NEW YORK — San Diego’s Andrew Cashner won and Cleveland’s Vinnie Pestano lost as pitchers split decisions Saturday in baseball’s first salary arbitration cases in two years.
Cashner will make $2.4 million rather than the club’s offer of $2,275,000 — the smallest gap this year among cases that didn’t settle. Pestano, among four Indians left in arbitration, will make $975,000 instead of his request for $1.45 million.
Cleveland outfielder Michael Brantley and right-handers Justin Masterson and Josh Tomlin are among the 13 players left in arbitration from among the 146 who filed last month, and hearings are scheduled through Feb. 20.
Right-hander Jeff Samardzija and the Chicago agreed Saturday to a one-year deal worth $5,345,000. He had asked for $6.2 million and had been offered $2,765,000 by the Cubs after going 8-13 with a 4.34 ERA last year, when he made $2,765,000.
Cashner, a 27-year-old right-hander was 10-9 with a 3.09 ERA in 26 starts and five relief appearances last season, when he made $500,800. Arbitrators Gil Vernon, Elizabeth Neumeister and Robert Herzog made the decision a day after hearing arguments in St. Petersburg, Fla.
Pestano, a right-hander who turns 29 on Feb. 20, was 1-2 with a 4.08 ERA in 37 relief appearances last year and made $501,900. His case was decided by arbitrators Matt Irvings, Matt Goldberg and Steven Wolf.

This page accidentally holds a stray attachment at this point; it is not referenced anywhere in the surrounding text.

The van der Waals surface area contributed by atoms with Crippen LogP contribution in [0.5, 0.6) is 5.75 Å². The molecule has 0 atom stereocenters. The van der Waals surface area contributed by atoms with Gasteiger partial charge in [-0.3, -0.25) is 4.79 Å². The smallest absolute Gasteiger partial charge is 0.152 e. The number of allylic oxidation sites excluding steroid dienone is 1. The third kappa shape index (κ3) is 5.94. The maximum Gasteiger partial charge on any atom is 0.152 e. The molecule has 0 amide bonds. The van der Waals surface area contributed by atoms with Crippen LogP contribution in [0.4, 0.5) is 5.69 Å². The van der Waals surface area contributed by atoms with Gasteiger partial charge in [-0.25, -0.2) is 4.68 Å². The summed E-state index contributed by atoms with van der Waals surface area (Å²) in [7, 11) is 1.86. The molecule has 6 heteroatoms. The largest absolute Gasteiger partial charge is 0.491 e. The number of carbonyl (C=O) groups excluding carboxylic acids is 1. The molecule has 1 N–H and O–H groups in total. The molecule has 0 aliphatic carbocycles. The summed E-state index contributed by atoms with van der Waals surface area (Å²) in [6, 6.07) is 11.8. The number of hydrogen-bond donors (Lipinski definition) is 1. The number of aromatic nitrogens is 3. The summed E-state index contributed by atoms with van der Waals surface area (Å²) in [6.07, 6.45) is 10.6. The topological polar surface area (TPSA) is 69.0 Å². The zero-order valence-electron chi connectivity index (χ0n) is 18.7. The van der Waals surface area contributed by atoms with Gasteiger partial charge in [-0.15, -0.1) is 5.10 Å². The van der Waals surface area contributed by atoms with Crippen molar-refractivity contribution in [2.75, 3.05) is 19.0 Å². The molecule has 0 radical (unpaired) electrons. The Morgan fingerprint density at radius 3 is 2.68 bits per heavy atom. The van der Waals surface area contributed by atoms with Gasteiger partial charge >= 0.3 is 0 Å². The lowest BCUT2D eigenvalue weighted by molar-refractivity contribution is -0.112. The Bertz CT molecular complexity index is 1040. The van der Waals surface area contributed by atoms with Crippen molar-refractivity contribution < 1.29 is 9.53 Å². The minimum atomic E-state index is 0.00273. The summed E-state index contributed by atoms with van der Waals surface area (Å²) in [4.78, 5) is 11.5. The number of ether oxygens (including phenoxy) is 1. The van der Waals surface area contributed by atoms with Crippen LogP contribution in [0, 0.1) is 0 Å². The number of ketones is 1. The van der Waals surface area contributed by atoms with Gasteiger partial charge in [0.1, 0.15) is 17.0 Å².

Baseball is having its first salary arbitration hearings in two years. Last year was the first time all cases settled without any hearings.
No player had gone to a hearing since Feb. 15, 2012, when Pittsburgh outfielder Garrett Jones argued his case against the Pirates in a case won by the club the following day. Teams have a 292-215 advantage in decisions since arbitration began in 1974.
Others with pending cases include Atlanta closer Craig Kimbrel, Boston left-hander Andrew Miller, Cincinnati right-hander Homer Bailey, Kansas City right-hander Greg Holland, Los Angeles closer Kenley Jansen, Oakland outfielder Josh Reddick, San Francisco first baseman Brandon Belt, Seattle first baseman Justin Smoak, Texas first baseman Mitch Moreland and Washington right-hander Tyler Clippard.